Grass growing beneath our feet

inexplicable

We are not questioning enough, which is why a web sub-culture has built up beneath our feet. While we visit the web, they occupy it as an integral part of their lives, no, existence. I am putting aside the teenage commonplace problems such as destruction with no purpose – the “I dunno”. This sub-culture is most prevalent amongst the under-25’s but by no means exclusive to that group. Some have embraced the web to launch their inner angels/demons. Some are called dramawhores, which as you can probably guess, means those who will do anything to seek attention. That word sounds like it came straight out of Girls TV show.

[Drama Whore] A person, male or female; who sees any aspect of their personality or actions in their life as interesting topics. Often the drama whore will send out messages with absolutely no content except for something inflammatory or retaliatory directed at another person(s) they dislike.

It is unsurprisingly how this sub-culture has grown so rapidly, as it has done completely out of view.  The very public and sometimes questionable activity of Anonymous has brought it more to the surface, and hacker world is tied into this wild-west sub-culture, quite naturally.  The laws are, there are no laws.  A kind of anarchy prevails, with posse mentality to retribution, sometimes just based on matters of opinions, rather than real moral outrage.  Your little angel of a teenager, could actually be an online demon – trolling transexuals, hacking facebook accounts and uploading porn, DoS attack on a website for the hell of it.

You just don’t know unless you look.  And as a parent I would advise you do – I am finding it fascinating and educational.  It is the seed of something a lot more interesting, if a little chaotic at present.  You will find lots to shock you, just don’t torture yourself with it.  There is plenty of other genuinely interesting or bizarre places to visit.  I will do another post soon reviewing a few.  And access using an anonymous proxy – just common sense protection, as it’s a world where anonymity is prized (unless you are a “dramawhore” of course!).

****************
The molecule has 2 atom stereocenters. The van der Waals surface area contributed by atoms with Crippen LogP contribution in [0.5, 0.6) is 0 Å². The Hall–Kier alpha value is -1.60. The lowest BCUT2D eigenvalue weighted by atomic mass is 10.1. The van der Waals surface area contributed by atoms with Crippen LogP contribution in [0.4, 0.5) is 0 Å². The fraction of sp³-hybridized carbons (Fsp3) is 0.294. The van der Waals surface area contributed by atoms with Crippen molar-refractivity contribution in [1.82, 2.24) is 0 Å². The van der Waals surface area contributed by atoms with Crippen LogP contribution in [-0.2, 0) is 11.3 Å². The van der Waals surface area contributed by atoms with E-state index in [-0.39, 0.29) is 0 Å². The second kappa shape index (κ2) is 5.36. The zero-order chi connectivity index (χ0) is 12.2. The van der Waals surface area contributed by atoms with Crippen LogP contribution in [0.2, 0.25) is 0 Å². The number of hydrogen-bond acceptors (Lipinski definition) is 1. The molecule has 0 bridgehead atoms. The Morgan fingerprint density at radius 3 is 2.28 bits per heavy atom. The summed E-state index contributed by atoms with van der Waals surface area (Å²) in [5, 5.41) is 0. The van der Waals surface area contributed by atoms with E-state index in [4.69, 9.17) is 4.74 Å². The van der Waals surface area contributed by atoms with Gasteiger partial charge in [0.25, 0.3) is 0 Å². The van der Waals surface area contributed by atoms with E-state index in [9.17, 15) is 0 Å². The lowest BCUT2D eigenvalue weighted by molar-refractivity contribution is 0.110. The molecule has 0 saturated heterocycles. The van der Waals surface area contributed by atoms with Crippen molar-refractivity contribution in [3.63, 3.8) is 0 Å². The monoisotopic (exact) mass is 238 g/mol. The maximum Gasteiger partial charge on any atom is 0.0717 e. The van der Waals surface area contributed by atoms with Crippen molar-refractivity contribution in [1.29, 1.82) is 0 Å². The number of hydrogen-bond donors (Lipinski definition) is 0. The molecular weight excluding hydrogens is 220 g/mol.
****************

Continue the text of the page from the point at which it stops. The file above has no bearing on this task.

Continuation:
It annoys me how little questioning there is generally over hacker activities. Too many adopt a scatter-gun approach with no defined targets beyond bringing down servers. With most, it is a young innocence about the cause/effect of their acts of online bravado. From intentions of being the moral rebellion, can quickly fall into category of aimless vandalism. The equivalent of simply shouting at the world, without expecting response. When questioned, most will ignore you, but some will surprise you. There is a  “causalities of war” mentality to effects on individuals, but if you highlight an individual case it can sometimes make people look at their morality a little differently. If adopting a “war is war” mentality, then you have to be very certain of your goals, or the effect of your activity will be pretty meaningless.

The web is perfect platform for opinions, and excellent chance for cross-generational dialog, but it is underused.  The generation gap appears even worse online, and I believe old-fashioned etiquettes still exist in older generations that should be ceremonially dumped.  If you saw a kid smashing bottles, you would tell them to pack it in.  Exactly the same online. Exactly. Just keep the conversations publicly viewable, that is very important if you hope to come across as genuine and encourage others to contribute to your arguments.

inexplicable

From “The 38 Most Unexplainable Images On The Web”